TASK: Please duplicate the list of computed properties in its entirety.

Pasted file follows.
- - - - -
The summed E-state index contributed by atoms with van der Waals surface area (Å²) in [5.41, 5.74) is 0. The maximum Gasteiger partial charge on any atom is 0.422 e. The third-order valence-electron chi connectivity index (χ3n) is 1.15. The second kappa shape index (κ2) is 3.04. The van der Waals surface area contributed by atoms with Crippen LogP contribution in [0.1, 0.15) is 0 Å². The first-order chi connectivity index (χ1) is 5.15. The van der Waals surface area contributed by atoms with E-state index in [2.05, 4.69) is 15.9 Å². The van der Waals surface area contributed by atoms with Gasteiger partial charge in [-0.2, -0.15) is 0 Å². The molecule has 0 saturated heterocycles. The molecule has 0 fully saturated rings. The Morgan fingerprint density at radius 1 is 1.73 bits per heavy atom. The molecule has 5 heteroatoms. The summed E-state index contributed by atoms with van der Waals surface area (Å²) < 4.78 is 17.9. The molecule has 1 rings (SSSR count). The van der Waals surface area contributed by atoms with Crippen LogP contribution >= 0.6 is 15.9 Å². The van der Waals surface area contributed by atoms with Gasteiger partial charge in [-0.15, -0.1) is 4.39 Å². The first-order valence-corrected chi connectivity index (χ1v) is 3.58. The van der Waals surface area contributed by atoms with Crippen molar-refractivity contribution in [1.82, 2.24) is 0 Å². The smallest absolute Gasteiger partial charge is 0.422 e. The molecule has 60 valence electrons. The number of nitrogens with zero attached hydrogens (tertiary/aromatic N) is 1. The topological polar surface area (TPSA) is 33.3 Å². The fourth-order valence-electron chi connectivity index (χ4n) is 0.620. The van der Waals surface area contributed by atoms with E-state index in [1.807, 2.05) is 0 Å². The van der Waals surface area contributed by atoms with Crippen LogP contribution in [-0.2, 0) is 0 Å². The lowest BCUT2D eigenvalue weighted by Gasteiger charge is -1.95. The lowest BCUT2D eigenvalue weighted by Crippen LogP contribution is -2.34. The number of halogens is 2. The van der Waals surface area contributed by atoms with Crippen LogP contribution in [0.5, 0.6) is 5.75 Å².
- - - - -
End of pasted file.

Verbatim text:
The summed E-state index contributed by atoms with van der Waals surface area (Å²) in [5.41, 5.74) is 0. The maximum Gasteiger partial charge on any atom is 0.422 e. The third-order valence-electron chi connectivity index (χ3n) is 1.15. The second kappa shape index (κ2) is 3.04. The van der Waals surface area contributed by atoms with Crippen LogP contribution in [0.1, 0.15) is 0 Å². The first-order chi connectivity index (χ1) is 5.15. The van der Waals surface area contributed by atoms with E-state index in [2.05, 4.69) is 15.9 Å². The van der Waals surface area contributed by atoms with Gasteiger partial charge in [-0.2, -0.15) is 0 Å². The molecule has 0 saturated heterocycles. The molecule has 0 fully saturated rings. The Morgan fingerprint density at radius 1 is 1.73 bits per heavy atom. The molecule has 5 heteroatoms. The summed E-state index contributed by atoms with van der Waals surface area (Å²) < 4.78 is 17.9. The molecule has 1 rings (SSSR count). The van der Waals surface area contributed by atoms with Crippen LogP contribution >= 0.6 is 15.9 Å². The van der Waals surface area contributed by atoms with Gasteiger partial charge in [-0.15, -0.1) is 4.39 Å². The first-order valence-corrected chi connectivity index (χ1v) is 3.58. The van der Waals surface area contributed by atoms with Crippen molar-refractivity contribution in [1.82, 2.24) is 0 Å². The smallest absolute Gasteiger partial charge is 0.422 e. The molecule has 60 valence electrons. The number of nitrogens with zero attached hydrogens (tertiary/aromatic N) is 1. The topological polar surface area (TPSA) is 33.3 Å². The fourth-order valence-electron chi connectivity index (χ4n) is 0.620. The van der Waals surface area contributed by atoms with E-state index in [1.807, 2.05) is 0 Å². The van der Waals surface area contributed by atoms with Crippen LogP contribution in [-0.2, 0) is 0 Å². The lowest BCUT2D eigenvalue weighted by Gasteiger charge is -1.95. The lowest BCUT2D eigenvalue weighted by Crippen LogP contribution is -2.34. The number of halogens is 2. The van der Waals surface area contributed by atoms with Crippen LogP contribution in [0.5, 0.6) is 5.75 Å².